The Rays have Logan Forsythe under team control for the next two years, as he'll go through his second round of arbitration this off-season. After his stellar year, he is due for a pay raise, but still an excellent deal as he is only projected to make $3.3 million, which if he can keep up his performance from 2015 is a bargain.
But let's say the Rays wanted to trade him now.
In looking for a comparison on the trade market, Eno Sarris recently compared Frosty's performance to that of Johnny Giavotella, Brandon Phillips, Danny Espinosa and Brian Dozier. Giavotella was traded last year from the Royals for Brian Broderick, but he also lies on the low end of the spectrum as his career best wRC+ is a mere 95, and the player was just released by the Angels.
What other infielders have been traded lately? None by themselves.
The Omar Infante Trade was paired with Anibal Sanchez for a package around "top" prospect Jacob Turner (who's still only 24).
Recent Gold Glove and Silver Slugger Dee Gordon was worth fWAR of 3.2 when he was traded last off-season. He was paired with Dan Haren, and netted the Dodgers a nice piece in Miami's #1 prospect,Andrew Heaney, who they then flipped for Howie Kendrick 1 for 1.
Kendrick is not a good comp for Forsythe, though, so move along.
Jeff Keppinger was traded from the Astros to the Giants for two pitching prospects. It was a mid-season move to make room for Jose Altuve, and both arms received remain in Triple-A. Kepp was coming off a career best season in 2010, fizzled in 2011, joined the rays and put up 128 wCR+ in 2012, and then was horrible for the White Sox in 2013, ending his career. Who is the best fit?
Where does that leave us, Jason Bartlett? Not when we traded for him from the Twins, but away to the Padres.He was coming off a 5.3 fWAR season and a 136 wRC+ with the Rays when we traded him, and netted useful relievers in Adam Russell and Cesar Ramos, as well as prospects Brandon Gomes and Cole Figueroa.
Perhaps that's the closest. Guys like Logan Forsythe just don't get traded. But is that because he's a unique case, or that he's likely to implode?
The idea of trading Frosty again comes back to the question is whether or not Forsythe can keep up his performance, and requires the assumption that he won't. I'm not convinced that's the case.
As a part time player, Forsythe put up 73 and 79 wRC+ off the Rays bench, but as a full time player he posted a 110 wRC+ in half a season for the Padres, and then a 126 wRC+ with the Rays last season, dominating southpaws in particular to the tune of a 164 wRC+.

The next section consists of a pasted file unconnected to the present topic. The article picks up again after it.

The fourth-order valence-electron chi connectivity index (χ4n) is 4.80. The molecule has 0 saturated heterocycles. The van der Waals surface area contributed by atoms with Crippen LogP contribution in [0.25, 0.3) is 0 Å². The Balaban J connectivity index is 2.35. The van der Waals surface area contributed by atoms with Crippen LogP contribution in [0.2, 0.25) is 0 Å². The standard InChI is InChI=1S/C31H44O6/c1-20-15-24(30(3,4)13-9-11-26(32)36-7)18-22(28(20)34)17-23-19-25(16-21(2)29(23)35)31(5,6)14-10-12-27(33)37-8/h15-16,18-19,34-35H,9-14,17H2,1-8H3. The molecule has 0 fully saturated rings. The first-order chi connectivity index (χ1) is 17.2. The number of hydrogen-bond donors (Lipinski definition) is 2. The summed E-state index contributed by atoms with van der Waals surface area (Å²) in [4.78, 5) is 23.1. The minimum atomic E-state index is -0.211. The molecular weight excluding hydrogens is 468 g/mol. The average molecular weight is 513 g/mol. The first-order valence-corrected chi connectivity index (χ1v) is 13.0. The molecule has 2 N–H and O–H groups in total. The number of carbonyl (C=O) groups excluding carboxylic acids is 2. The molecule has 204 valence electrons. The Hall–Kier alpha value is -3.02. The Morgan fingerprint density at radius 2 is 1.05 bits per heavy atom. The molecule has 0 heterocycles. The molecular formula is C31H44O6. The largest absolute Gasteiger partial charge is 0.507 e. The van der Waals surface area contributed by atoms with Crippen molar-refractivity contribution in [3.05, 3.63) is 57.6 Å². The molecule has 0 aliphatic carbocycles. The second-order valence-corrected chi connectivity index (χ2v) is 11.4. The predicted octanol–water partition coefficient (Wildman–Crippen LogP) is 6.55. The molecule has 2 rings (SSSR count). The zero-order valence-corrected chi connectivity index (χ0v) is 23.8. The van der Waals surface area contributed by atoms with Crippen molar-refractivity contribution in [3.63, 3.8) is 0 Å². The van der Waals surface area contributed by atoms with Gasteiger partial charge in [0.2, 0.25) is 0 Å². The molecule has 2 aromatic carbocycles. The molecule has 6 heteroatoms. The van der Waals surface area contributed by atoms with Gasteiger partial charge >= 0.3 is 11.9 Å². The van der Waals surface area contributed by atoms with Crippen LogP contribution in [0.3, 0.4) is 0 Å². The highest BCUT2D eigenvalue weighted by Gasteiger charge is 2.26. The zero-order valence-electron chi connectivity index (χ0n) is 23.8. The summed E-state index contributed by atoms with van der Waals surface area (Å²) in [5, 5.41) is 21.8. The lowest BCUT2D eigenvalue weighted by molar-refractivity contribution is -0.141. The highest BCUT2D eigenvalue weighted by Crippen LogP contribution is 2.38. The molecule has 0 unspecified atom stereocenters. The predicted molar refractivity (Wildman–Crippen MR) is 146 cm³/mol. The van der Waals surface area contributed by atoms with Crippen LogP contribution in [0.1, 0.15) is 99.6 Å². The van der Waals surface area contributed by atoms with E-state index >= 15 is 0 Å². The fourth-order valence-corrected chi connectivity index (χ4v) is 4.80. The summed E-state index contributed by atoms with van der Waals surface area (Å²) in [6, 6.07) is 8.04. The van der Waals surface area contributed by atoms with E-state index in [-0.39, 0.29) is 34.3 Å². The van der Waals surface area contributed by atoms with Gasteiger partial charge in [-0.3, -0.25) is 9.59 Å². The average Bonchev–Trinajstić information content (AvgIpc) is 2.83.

Perhaps it's being everyday play that brings out his value.
Beside that observation, we have tangible improvements we can rely on. We don't have the advantages of HitFX, but by the eye test his hands seemed quicker in 2015, and the numbers show he was much better at getting to fastballs on the inner half of the plate:
That observation isn't born out by his plate discipline numbers (where his approach was generally "worse"), but the results were there. Forsythe exhibited a lower K% and a higher BB% last season -- which indicates a reasonable change, as those stats stabilize quickly, and his ISO increased as well.
Logan Forsythe is a better hitter. It might be that simple. But why is this discussion rooted in only offense? And what's your alternative, rolling the dice with Nick Franklin?
Forsythe provides incredible defense at second base, and his offense has peaked when playing full time. Why field anything less? Daniel Robertson isn't here yet, and Ryan Brett is not a guarantee to be an MLB player. Forsythe already is. He was such a beast in 2015 he was named the team MVP for the season.
Let the wookie win.
If the Rays are at all interested in fielding a competitive team in 2016, who could supply better defense than Forsythe? He snubbing from Gold Glove consideration felt like a travesty just a week ago, but as soon as the 40-man roster crunch comes calling for prospects, he's for sale? Keep him and let him start.